Thank you, E.L. Doctorow

4 Oct
Cover of "Homer & Langley: A Novel"

Cover of Homer & Langley: A Novel

For this poignant quote:

“Writing is a socially acceptable form of schizophrenia.”

And we all know it to be true.

Characters invade our brains, our lives, our dreams and unveil themselves to us through writing. Their voice, their mannerisms, their attitudes may come from an author’s observations of others or of themselves, but in the end a fictional character comes alive thanks to an author’s ability to create an alternate reality in which each character lives and breathes.

Here’s a fun exercise to help yank on your latent writing-induced schizophrenia:

Describe, in every detail, your character’s kitchen sink. Are there dirty dishes? Is it pristine? What food do you find on the counter or gunked up in the drain? Take a look around. What type of stove, if any, do they use to cook? Are there windows over the sink? What is their view while washing dishes…or while avoiding doing them? Can you tell who cooks in their kitchen – the mother, the father, the children, the room mate?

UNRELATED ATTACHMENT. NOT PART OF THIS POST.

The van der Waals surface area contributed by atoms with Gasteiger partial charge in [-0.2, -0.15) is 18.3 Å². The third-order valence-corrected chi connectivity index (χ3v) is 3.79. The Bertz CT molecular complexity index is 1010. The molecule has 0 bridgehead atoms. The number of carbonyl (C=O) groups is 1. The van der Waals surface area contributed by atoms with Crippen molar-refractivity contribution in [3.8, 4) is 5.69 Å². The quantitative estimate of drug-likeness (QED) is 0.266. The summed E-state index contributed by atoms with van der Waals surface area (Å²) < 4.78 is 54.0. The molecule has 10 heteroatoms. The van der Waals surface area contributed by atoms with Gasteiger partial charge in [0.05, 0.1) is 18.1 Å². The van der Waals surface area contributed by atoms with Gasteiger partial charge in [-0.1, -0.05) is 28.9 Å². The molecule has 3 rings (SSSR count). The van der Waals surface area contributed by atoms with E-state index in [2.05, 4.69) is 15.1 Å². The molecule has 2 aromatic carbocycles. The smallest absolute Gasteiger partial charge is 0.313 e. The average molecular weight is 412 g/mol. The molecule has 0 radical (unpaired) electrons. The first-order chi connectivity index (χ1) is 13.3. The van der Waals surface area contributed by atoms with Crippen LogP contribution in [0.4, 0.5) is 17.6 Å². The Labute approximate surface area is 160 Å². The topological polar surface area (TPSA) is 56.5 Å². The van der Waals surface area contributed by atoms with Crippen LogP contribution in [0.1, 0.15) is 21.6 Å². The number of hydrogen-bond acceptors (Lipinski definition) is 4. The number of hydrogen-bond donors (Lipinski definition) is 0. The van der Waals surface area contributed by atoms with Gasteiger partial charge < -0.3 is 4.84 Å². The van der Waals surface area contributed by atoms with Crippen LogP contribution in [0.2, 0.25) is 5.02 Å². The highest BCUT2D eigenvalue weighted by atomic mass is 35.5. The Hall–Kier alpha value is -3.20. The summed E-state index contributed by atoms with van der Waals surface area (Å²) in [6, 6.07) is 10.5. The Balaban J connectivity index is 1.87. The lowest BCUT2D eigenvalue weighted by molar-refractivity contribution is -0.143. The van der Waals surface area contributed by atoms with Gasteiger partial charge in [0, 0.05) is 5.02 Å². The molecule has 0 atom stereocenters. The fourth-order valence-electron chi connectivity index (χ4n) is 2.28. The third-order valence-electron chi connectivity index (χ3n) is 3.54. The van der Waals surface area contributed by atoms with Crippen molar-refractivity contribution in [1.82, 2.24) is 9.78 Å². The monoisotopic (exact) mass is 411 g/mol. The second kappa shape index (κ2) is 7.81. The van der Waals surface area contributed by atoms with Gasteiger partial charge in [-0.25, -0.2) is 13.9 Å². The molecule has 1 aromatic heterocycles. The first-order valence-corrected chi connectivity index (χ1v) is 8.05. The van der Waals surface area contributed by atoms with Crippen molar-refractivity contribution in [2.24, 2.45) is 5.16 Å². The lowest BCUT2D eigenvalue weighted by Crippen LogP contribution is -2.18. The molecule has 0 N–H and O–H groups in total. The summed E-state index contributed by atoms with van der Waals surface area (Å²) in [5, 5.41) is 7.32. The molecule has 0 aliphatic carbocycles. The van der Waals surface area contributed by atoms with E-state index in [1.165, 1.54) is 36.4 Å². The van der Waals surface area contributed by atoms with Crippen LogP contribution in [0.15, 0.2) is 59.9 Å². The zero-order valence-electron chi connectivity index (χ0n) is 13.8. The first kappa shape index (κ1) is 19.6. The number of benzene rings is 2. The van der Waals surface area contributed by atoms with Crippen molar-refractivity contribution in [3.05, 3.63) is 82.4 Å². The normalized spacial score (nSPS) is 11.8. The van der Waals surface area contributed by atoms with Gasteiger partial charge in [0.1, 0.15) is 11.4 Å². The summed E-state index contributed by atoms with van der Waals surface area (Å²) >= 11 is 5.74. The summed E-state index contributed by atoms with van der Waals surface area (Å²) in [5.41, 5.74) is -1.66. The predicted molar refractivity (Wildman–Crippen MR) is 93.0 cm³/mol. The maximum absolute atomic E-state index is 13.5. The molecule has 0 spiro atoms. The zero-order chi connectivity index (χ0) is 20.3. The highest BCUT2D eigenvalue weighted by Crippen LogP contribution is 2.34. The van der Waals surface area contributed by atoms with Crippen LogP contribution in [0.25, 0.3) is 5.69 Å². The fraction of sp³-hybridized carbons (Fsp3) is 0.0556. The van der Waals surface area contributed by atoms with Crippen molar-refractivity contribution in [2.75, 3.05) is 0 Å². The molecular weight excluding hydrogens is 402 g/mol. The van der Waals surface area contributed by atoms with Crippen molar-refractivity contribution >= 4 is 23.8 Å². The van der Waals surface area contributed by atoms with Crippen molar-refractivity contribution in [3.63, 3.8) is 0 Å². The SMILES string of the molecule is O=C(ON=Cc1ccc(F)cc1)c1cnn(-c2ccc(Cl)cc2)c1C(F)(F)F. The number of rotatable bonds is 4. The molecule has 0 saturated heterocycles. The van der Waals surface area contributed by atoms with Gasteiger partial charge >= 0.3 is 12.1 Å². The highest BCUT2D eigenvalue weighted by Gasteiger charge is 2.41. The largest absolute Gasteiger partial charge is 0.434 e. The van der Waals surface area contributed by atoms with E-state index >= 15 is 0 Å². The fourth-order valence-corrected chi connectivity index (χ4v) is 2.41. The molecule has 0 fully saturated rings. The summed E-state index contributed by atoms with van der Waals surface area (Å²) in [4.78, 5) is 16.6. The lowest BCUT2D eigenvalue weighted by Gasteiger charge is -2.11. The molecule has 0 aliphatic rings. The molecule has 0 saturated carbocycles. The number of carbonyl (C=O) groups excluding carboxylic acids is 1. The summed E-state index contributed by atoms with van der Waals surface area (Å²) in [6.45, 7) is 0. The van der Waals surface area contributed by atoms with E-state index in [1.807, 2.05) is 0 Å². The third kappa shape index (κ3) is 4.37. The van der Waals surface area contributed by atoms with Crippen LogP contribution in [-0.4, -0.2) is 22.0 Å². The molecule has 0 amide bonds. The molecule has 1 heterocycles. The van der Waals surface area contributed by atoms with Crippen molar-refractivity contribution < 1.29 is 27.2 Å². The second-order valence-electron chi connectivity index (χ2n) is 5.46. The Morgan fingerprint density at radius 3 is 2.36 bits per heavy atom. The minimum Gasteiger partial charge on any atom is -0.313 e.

I reference the kitchen sink and its organization because this post was inspired by an article about E.L. Doctorow‘s novel, ‘Homer & Langley’, which follows the lives of 2 brothers who happen to be hoarders. The novel was based on the true story of the Collyer brothers who lived in early 20th century Harlem in a lavish Victorian- style mansion. The two died and were discovered years later in their home having died in their own mess. Very tragic story, but one that I’m sure had E.L. Doctorow feeling a bit schizophrenic trying to imagine the cramped world these two characters created for themselves. The mess in the kitchen sink was the least of their worries!



One Response to “Thank you, E.L. Doctorow”


  1. Ragtime. E.L. Doctorow | leyendoahora - November 27, 2011

    […] Thank you, E.L. Doctorow ( Rate this: ComparteFacebookTwitterCorreo electrónicoImprimirLike this:LikeBe the first to like this post. Esta entrada fue publicada en Novela Estadounidense y etiquetada Emma Goldman, Henry Ford, Houdini, Ragtime, United States. Guarda el enlace permanente. ← Seda Roja […]

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